March 17, 2005
According to the history books, public relations in the United States officially began in 1900 with the installation of a public relations bureau in Boston. The idea quickly caught on as 1914 brought the debacle with the Colorado Fuel and Iron Company known as the Ludlow Massacre, where the company burned to death 20 people, including wives and children of coal workers.
Do corporations need public relations? At times corporations need such officers in great measure. Take, for example, the Tylenol scare some years ago or the recent Martha Stewart brand challenges. But public relations is useful for more than just crisis management. Examples may be reporting the efforts of large charities like Samaritan’s Purse and Habitat for Humanity or simply day-to-day public relations reps who announce new staff members or introduce a new CEO.
Whatever the news, public relations is often driving and emphasizing the desired messages on your television, in your newspaper and magazine, and perhaps influencing individuals directly.
At OBU, Anne Hammond is at the helm as Chair of the Language and Literature department which proudly houses the public relations major. “When you look at what public relations requires, our program is strong,” Anne says. “Our students do well when they enter the market because we have kept public relations and journalism in Language and Literature.” As a profession that began during the era that saw Barnum and Bailey Circus increase in attendance in part due to what in today’s terms would be a public relations campaign, the idea of training for public relations is a giant 100 year leap.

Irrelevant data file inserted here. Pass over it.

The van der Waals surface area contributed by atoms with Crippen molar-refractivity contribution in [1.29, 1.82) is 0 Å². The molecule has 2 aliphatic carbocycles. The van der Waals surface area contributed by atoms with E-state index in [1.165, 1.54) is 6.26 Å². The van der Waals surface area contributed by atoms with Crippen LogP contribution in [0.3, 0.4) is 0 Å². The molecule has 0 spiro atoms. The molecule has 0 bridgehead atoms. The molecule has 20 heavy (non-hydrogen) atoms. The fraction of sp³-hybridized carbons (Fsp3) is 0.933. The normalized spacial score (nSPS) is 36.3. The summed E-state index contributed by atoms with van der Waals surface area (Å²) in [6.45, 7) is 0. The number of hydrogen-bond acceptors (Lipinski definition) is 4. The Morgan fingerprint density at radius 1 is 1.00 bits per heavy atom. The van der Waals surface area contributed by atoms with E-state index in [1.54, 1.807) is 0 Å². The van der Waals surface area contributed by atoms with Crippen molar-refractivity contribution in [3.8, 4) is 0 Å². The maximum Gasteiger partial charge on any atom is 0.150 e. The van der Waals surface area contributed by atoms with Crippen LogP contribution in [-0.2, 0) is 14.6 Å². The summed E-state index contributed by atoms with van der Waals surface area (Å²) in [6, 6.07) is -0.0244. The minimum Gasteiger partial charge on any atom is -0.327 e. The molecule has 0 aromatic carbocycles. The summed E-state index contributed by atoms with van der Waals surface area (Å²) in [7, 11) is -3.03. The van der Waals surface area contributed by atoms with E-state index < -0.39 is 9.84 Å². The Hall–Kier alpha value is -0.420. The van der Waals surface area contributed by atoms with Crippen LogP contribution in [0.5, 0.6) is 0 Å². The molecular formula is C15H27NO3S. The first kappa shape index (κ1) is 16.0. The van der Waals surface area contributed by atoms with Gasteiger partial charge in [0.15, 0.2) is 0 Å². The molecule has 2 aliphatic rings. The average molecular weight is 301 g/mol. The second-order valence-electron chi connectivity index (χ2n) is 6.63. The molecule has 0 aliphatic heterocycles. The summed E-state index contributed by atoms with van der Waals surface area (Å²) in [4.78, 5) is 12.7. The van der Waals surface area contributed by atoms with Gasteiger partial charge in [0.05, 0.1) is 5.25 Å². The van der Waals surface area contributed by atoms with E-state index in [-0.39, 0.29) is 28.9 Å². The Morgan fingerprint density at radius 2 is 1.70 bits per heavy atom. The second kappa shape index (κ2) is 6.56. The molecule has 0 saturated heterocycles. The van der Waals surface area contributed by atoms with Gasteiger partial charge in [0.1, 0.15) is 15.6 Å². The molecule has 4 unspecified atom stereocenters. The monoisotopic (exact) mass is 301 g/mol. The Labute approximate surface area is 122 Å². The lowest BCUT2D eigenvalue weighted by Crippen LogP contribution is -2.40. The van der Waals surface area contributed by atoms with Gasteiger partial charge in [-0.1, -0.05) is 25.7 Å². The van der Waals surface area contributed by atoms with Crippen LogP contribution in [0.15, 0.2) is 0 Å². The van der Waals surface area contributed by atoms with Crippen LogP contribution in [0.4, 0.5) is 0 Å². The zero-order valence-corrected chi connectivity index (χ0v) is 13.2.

Many public relations students do survey a variety of subjects including newswriting, editing, news reporting, broadcast news, web design, and desktop publishing. Another part of the major is 256 hours of internship for a 3 hour course. “Most of our students do their internship during the summer,” says Anne. “We help them with their resume but they network to find their own internship. We’ve had student intern at many businesses including Glacier Park, Mobil, Sonic Headquarters, Bank of Texas, Fleishman Hillard, Omniplex Oklahoma City, and a variety of hospitals.”
Hopefully no companies will plan an employee scourging. Good public relations wouldn’t help such brutality. But, in the world where messages bombard so much of our landscape, effective public relations says to us, “This may be worth noting; this may be important.” The program at OBU offers training that demands integrity and the hard work to put forward a public relations effort that is consistently on message.